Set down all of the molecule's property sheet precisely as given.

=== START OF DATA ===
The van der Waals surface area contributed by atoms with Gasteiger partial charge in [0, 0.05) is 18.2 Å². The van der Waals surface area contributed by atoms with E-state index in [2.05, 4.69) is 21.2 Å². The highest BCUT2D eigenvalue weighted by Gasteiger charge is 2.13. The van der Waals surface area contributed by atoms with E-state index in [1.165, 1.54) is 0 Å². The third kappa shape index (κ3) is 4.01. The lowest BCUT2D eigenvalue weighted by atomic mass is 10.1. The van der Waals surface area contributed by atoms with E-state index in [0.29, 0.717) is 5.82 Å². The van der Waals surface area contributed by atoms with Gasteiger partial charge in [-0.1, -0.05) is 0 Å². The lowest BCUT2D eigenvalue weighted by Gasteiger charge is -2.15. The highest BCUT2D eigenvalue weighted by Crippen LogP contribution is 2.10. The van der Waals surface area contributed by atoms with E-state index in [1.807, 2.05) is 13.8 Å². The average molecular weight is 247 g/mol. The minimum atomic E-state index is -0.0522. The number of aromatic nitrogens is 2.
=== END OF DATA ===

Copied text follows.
The van der Waals surface area contributed by atoms with Gasteiger partial charge in [0, 0.05) is 18.2 Å². The van der Waals surface area contributed by atoms with E-state index in [2.05, 4.69) is 21.2 Å². The highest BCUT2D eigenvalue weighted by Gasteiger charge is 2.13. The van der Waals surface area contributed by atoms with E-state index in [1.165, 1.54) is 0 Å². The third kappa shape index (κ3) is 4.01. The lowest BCUT2D eigenvalue weighted by atomic mass is 10.1. The van der Waals surface area contributed by atoms with E-state index in [0.29, 0.717) is 5.82 Å². The van der Waals surface area contributed by atoms with Gasteiger partial charge in [-0.1, -0.05) is 0 Å². The lowest BCUT2D eigenvalue weighted by Gasteiger charge is -2.15. The highest BCUT2D eigenvalue weighted by Crippen LogP contribution is 2.10. The van der Waals surface area contributed by atoms with E-state index in [1.807, 2.05) is 13.8 Å². The average molecular weight is 247 g/mol. The minimum atomic E-state index is -0.0522. The number of aromatic nitrogens is 2.